Annie Bloch independently released her second album Floors late last year. It’s an album that was shaped by a cacophony of influences. Bloch is based in Cologne, Germany, but was “born in Lower-Saxony, Germany, and reborn in Ireland.” The album features session musicians from both countries and was recorded after only a week of rehearsal. The short rehearsal period resulted in intimately raw performances while also highlighting the musicianship of Bloch and the players she utilized for the album. Moreover, spending time in “alternative venues, jazz bars, [and] classical concert rooms” has left its mark on Floors, resulting in a miscellany of chamber and jazz-tinged indie-rock tunes.
The opening track “Too Drunk to Talk” establishes the world in which this album resides. The din of chatter opens the record, and Bloch goes on to sing about relationship struggles in a straightforward, relatable way. Overall, her lyrics on Floors paint vivid pictures that the listener can get lost in.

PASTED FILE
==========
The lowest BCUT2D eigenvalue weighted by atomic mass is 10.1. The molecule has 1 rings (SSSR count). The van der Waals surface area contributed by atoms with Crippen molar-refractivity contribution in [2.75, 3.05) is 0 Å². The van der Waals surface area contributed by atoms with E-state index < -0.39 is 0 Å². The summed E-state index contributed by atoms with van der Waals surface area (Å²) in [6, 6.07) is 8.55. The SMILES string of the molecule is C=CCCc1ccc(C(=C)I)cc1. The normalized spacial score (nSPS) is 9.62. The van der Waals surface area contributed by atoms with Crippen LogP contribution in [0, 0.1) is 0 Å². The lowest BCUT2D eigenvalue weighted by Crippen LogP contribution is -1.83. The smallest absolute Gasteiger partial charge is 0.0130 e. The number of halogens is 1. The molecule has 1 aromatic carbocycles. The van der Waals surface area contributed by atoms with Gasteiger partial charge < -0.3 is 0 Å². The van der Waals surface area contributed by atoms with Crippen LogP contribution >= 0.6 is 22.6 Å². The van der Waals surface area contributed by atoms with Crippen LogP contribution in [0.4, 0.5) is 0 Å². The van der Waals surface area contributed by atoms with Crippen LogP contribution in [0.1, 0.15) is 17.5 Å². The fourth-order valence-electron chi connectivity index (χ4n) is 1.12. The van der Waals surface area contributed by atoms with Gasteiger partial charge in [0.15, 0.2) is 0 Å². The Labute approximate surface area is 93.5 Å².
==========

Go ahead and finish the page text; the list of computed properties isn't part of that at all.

Many of the songs on Floors feature chorus and reverb-soaked guitars. It creates a vast sound, mirroring the world Bloch has created through the lyrics. The tune “Cold Feet” has a guitar riff that will surely get stuck in your head. “Pouring” is another one that is anchored by its guitar work. The song has a twitchy drumbeat, and the guitar mirrors this discomfort, especially in the outro solo. The song breaks down into an avant-garde jam as if the drums and guitar are fighting against each other. It’s a wonderfully crazed moment.
Juxtaposed to the high energy of songs like “Pouring” are more quiet and contemplative tracks that feature strings and brass. “Offshore” is a beautiful track with a haunting string section. This, along with the glitchy guitar and metallic sounding percussion, gives the track a dystopian feeling.
Floors is sonically and lyrically rich with each track contributing a new element to the albums overall sound. The inclusion of chamber and jazz elements will attract listeners from all corners of the indie genre.
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